The Trans-Pacific Partnership agreement (TPP) will no doubt enhance the competitiveness of U.S. mean on the Japanese market, according to the president and chief executive of the U.S. Meat Export Federation.
Phil Seng said it is too early to make any volume increase forecasts, the outlook is strongly positive. “It will bring down the tariffs on beef and give us a level playing field,” Seng said in a recent interview with DTN at the FOODEX international trade show.
Under the Australia-Japan free trade agreement, the Japanese tariffs on beef don’t go as low as those under the TPP agreement, Seng emphasized. But he said that after 15 years of the TPP the tariffs will go down more for beef from signatory countries than under the agreement with Australia.
The Australia-Japan FTA came into effect in January last year. Under its provisions, Japanese tariffs on beef, normally at 38.5%, will drop to 23.5% for chilled beef within 15 years. The tariff for frozen beef will fall to 19.5% within 18 years. Conversely, under the TPP, the tariffs will fall overall to 9% over 15 years.
Currency Rate Edge
Seng said that the yen has recently appreciated to the U.S. dollar but weakened to the Australian dollar. That also gives U.S. exporters a currency rate edge over their Aussie counterparts. The drought in Australia also has reduced the country’s cattle herd size. “So we think our (beef) exports (to Japan) will increase,” Seng said.
U.S. beef exports to Japan hit $1.58 billion in 2014, but dropped roughly 18% in 2015. The U.S. spent more than a decade rebuilding the beef market to Japan after being cut off in 2003 following a case of bovine spongiform encephalopathy.
The U.S. is looking for a rebound in pork exports to Japan after seeing both volume and value decline in 2015. U.S. pork exports to Japan fell to $1.59 billion, the lowest since 2009.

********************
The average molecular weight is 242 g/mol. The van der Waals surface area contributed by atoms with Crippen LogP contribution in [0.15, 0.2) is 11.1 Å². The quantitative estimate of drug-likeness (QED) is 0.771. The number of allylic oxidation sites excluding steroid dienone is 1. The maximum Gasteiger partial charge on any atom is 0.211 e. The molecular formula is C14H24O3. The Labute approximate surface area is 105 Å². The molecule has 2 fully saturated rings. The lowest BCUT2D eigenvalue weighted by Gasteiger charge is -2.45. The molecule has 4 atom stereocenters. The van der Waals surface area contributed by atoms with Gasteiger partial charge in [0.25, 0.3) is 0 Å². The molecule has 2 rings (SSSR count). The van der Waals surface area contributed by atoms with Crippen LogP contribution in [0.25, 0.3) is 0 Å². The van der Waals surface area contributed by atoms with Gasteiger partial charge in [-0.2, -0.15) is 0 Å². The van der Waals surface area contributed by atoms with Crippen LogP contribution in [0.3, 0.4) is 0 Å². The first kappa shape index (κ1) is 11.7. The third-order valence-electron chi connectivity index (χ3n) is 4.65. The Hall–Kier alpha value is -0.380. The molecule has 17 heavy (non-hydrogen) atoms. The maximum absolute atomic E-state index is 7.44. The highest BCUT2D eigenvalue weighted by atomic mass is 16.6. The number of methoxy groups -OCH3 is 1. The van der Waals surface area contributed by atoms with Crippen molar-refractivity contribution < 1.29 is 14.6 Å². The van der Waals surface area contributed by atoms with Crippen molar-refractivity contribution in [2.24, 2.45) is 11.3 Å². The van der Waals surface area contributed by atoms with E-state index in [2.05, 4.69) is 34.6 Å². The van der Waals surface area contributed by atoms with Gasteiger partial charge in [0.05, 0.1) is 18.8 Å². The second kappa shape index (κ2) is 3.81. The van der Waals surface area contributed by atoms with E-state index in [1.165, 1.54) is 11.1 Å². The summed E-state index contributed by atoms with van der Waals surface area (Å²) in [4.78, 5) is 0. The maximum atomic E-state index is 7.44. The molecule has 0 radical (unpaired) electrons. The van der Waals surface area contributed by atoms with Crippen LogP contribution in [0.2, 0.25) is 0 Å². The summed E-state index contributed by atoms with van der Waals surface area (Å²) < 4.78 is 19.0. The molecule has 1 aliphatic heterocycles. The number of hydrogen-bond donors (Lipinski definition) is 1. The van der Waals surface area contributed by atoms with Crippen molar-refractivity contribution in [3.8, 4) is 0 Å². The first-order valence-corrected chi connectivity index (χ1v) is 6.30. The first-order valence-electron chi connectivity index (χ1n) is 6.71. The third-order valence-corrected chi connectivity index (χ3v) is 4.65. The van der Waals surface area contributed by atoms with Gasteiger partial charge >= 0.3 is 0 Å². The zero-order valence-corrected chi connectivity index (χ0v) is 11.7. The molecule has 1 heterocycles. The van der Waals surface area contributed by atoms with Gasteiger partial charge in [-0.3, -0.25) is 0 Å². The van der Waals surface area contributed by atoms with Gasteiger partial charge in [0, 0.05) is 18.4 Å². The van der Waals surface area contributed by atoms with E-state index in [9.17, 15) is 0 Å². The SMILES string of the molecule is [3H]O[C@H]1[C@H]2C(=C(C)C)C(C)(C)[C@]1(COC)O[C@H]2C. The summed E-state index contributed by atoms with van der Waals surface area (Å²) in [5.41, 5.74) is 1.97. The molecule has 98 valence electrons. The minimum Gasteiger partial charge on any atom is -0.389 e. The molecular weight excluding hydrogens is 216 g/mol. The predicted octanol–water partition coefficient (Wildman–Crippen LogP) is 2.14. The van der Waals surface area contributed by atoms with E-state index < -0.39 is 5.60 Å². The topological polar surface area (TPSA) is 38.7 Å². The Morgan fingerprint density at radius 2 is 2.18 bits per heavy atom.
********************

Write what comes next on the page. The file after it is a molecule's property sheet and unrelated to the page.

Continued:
Seng acknowledged there are projections that Japan’s population is declining, which would reduce demand for overall food exports. But he noted that tourists in Japan last year numbered 20 million. “We see that going up to 30 million” a year, Seng said.
Although the total Japanese population is declining, the tourist population is increasing, which creates a huge potential in the hotel and restaurant business, Seng said. “You take that, with the tariffs declining, and it’s a terrific opportunity,” he said.
More Corn Plantings Likely
U.S. farmers will expand their plantings of corn by nearly 3 percent in 2016 while scaling back slightly on soybeans. That’s according to a survey of growers released by Allendale Inc., the Illinois-based research and brokerage firm.
Allendale’s survey of farmers in 25 U.S. states said plantings of corn would increase to 90.431 million acres from 87.999 million in 2015, with soybean acreage dipping to 82.575 million from 82.650 million.
Cash Cattle Trade
Not much is occupying the thoughts of the cash cattle trade but this afternoon’s Cattle on Feed Report. Most trade likely will be delayed until after the release of the 3 p.m. EDT report , which may delay active cash cattle trade until after the report release. Futures trade is expected to remain mixed to moderately lower as pressure in beef values Thursday is creating concerns of a market pullback
Cash cattle activity is still at a standstill Thursday afternoon, although scattered bids are starting to develop. Asking prices continue to remain at $143 in South and $225 across the North, indicating that trade will likely be seen sometime Friday, potentially delayed until after the Cattle on Feed report.
On Thursday, cash cattle appeared to be $139 to $140, with a few dressed sales from $222 to $225. Choice boxed beef prices were up 72 cents to $234.64 today, but select boxes were down 71 cents to $222.97. WTD slaughter was estimated at 442,000 head, up 12,000 head from last week, and 11,000 head larger than the same week in 2015. The CME Feeder Cattle Index for the seven days ending Wednesday was up $1.11 cents to $161.52. That compares to Mar’s settlement of $163.72, down 0.72.
Weekly export sales totaled 14,401 MT during the week ending last Thursday, an increase of 82% from the week before, This was the second largest weekly total of the year. Total year to date commitments are smaller than the same week a year ago (98.6%) for the first time this marketing year.